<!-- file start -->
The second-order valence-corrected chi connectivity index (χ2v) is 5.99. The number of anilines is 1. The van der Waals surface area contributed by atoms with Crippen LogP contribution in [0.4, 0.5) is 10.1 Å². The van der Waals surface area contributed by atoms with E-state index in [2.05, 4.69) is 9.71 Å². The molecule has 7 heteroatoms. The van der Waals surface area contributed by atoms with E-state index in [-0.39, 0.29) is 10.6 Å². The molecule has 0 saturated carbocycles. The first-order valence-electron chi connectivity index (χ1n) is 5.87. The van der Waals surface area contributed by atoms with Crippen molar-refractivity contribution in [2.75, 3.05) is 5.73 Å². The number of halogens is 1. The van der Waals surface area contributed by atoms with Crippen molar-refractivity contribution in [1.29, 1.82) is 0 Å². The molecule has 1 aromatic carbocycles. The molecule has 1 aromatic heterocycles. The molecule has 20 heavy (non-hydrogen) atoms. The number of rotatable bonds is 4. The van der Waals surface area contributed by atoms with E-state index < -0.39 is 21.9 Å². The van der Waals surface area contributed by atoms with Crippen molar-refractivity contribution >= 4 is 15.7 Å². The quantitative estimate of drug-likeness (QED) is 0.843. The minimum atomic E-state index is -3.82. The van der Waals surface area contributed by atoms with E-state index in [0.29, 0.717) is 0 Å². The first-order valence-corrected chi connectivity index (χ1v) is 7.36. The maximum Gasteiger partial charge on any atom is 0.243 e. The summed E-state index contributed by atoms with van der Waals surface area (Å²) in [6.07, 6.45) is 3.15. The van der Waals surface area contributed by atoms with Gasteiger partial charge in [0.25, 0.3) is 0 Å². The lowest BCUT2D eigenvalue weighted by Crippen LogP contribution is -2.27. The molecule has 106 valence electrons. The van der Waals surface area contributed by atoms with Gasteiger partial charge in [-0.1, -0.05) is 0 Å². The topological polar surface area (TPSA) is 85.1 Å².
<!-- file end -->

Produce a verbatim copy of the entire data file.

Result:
The second-order valence-corrected chi connectivity index (χ2v) is 5.99. The number of anilines is 1. The van der Waals surface area contributed by atoms with Crippen LogP contribution in [0.4, 0.5) is 10.1 Å². The van der Waals surface area contributed by atoms with E-state index in [2.05, 4.69) is 9.71 Å². The molecule has 7 heteroatoms. The van der Waals surface area contributed by atoms with E-state index in [-0.39, 0.29) is 10.6 Å². The molecule has 0 saturated carbocycles. The first-order valence-electron chi connectivity index (χ1n) is 5.87. The van der Waals surface area contributed by atoms with Crippen molar-refractivity contribution in [2.75, 3.05) is 5.73 Å². The number of halogens is 1. The van der Waals surface area contributed by atoms with Crippen molar-refractivity contribution in [1.29, 1.82) is 0 Å². The molecule has 1 aromatic carbocycles. The molecule has 1 aromatic heterocycles. The molecule has 20 heavy (non-hydrogen) atoms. The number of rotatable bonds is 4. The van der Waals surface area contributed by atoms with E-state index < -0.39 is 21.9 Å². The van der Waals surface area contributed by atoms with Crippen molar-refractivity contribution >= 4 is 15.7 Å². The quantitative estimate of drug-likeness (QED) is 0.843. The minimum atomic E-state index is -3.82. The van der Waals surface area contributed by atoms with E-state index in [0.29, 0.717) is 0 Å². The first-order valence-corrected chi connectivity index (χ1v) is 7.36. The maximum Gasteiger partial charge on any atom is 0.243 e. The summed E-state index contributed by atoms with van der Waals surface area (Å²) in [6.07, 6.45) is 3.15. The van der Waals surface area contributed by atoms with Gasteiger partial charge in [0.25, 0.3) is 0 Å². The lowest BCUT2D eigenvalue weighted by Crippen LogP contribution is -2.27. The molecule has 106 valence electrons. The van der Waals surface area contributed by atoms with Gasteiger partial charge in [-0.1, -0.05) is 0 Å². The topological polar surface area (TPSA) is 85.1 Å².